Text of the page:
A thief in the night

‘Holbeins Totentanz: der Sterndeuter’ (Holbein’s Dance of Death / The Astrologer)

Edgar Allan Poe: The Masque of the Red Death (1842)
in Tales of Mystery and Imagination
Everyman 1975 (1908)

The “Red Death” had long devastated the country. No pestilence had ever been so fatal, or so hideous. Blood was its Avatar and its seal—the redness and horror of blood.

Of Poe’s many Gothick tales this is one of the foremost and famous, and it unsurprisingly stuck in my mind more than the others I read many years ago. And why, especially when there’s so little to the plot?

Essentially Prince Prospero holes up in a castle with a load of his friends and plenty of provisions, leaving the populace outside to die from a horrible plague — after half a year he throws a masked ball in a suite of rooms — yet Death still manages to enter the castle, regardless of quarantine.

Given the coronavirus crisis it seemed an appropriate time to read this short story, especially as I forgot to mention it in a previous post about literary treatments of contagion until another blogger’s comment brought it back to mind.

The horrific nature of the Red Death is described at the start: when it strikes there are sharp pains, sudden dizziness, then profuse bleeding and dissolution or necrosis, all within half an hour. Poe may have been conflating aspects of cholera, rife at the time he wrote, and pulmonary tuberculosis, which affected Poe’s wife and from which she eventually died; but in truth neither disease resulted in the rapid decease described in the tale. To avoid the plague Prince Prospero summons a thousand “hale and light-hearted” nobles (with sufficient servants, one suspects) to one of his castellated abbeys; the gates are sealed up, leaving Prospero’s surviving populace to whatever fate had decreed for them.

Now, the word quarantine strictly means ‘forty days’ but time is no object for these courtiers — in fact The Masque of the Red Death plays with quite a few chronological signifiers. “Toward the close of the fifth or sixth month of his seclusion” is when Prospero throws his masked ball; it takes place in a suite of seven magnificent chambers, perhaps symbolic of the days of the week; in the end room or apartment there is “a gigantic clock of ebony” with a heavy pendulum and a “clear and loud and deep” musical note as its bell rings the hours. As midnight tolls and the musicians fall silent thoughts creep into the company’s meditations — and at that point the Red Death creeps into the assembled company like a thief in the night.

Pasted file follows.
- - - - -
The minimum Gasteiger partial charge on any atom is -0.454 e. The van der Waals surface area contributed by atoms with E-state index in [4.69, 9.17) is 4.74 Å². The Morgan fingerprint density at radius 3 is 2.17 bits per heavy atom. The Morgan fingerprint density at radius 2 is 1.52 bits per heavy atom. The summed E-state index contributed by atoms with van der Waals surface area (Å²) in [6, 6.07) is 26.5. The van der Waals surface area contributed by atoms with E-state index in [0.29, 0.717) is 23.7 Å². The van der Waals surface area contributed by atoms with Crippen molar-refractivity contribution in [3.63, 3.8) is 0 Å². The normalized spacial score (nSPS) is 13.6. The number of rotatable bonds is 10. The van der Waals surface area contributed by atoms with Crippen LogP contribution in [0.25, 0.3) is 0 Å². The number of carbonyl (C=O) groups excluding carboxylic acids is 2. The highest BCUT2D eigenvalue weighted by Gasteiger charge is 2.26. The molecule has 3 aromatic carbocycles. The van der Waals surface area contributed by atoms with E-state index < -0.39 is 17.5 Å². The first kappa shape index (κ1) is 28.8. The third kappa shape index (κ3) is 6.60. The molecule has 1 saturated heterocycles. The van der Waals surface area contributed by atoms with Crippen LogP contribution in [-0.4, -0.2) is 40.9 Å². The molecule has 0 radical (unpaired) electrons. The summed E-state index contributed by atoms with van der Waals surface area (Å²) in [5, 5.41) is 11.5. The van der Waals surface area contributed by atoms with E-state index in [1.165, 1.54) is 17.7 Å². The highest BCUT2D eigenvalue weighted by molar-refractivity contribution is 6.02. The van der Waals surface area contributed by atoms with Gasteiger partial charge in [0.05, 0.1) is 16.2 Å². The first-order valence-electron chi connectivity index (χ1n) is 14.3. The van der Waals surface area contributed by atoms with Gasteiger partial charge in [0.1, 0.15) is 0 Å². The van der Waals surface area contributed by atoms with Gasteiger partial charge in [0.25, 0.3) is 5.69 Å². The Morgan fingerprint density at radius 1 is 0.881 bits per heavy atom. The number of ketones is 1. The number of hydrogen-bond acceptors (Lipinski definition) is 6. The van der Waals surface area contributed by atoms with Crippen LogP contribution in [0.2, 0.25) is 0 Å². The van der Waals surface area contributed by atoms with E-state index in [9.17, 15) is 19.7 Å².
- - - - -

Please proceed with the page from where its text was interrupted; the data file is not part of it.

Poe was supposedly influenced by Horace Walpole’s The Castle of Otranto, and if that’s true it definitely shows. The maze-like suite of rooms in which the masque is held in is straight out of the Gothick rule book: running from east to west, the rooms are lit by lancet windows that throw particular colours into them with, significantly, the final one having a ghastly red tinge to it.

  • The apartments were so irregularly disposed that the vision embraced but little more than one at a time.
  • There was a sharp turn at every twenty or thirty yards, and at each turn a novel effect.
  • To the right and left, in the middle of each wall, a tall and narrow Gothic window looked out upon a closed corridor which pursued the windings of the suite.

The masked company shun the westernmost room but it is here that, wielding a dagger in anger, Prospero chases the interloper — who is masked with a death’s head with gouts of blood over winding cloths. But it is too late: the Red Death has stalked through all the rooms and contagion has touched all the company.

As well as the Walpole novel and its imitators, Poe’s short story is more influenced by fairytale, I’m convinced, than merely the notion of an Italianate castle besieged by an external enemy. For The Masque of the Red Death (originally with mask in the title instead of masque, alluding to Death’s face covering instead of the costumed ball) is none other than a sinister version of The Sleeping Beauty.

Consider these points: there is an external threat, decease from a spindle in one, from death’s sting in the other; as if to underline the parallel, Prospero chases the intruder with a stiletto dagger; both spindle and the pestilence are banished from a castle, but to no avail; Freudian interpretations suggest the pricking of Beauty’s finger is symbolic of the breaking of the hymen, or even the onset of menstruation, often a frightening event for girls and maybe what was really predicted at Beauty’s birth; in Prospero’s case the red chamber, where the prince meets his gory end, indicated his foolish challenge of death but which resulted in a fate which he’d brought upon himself.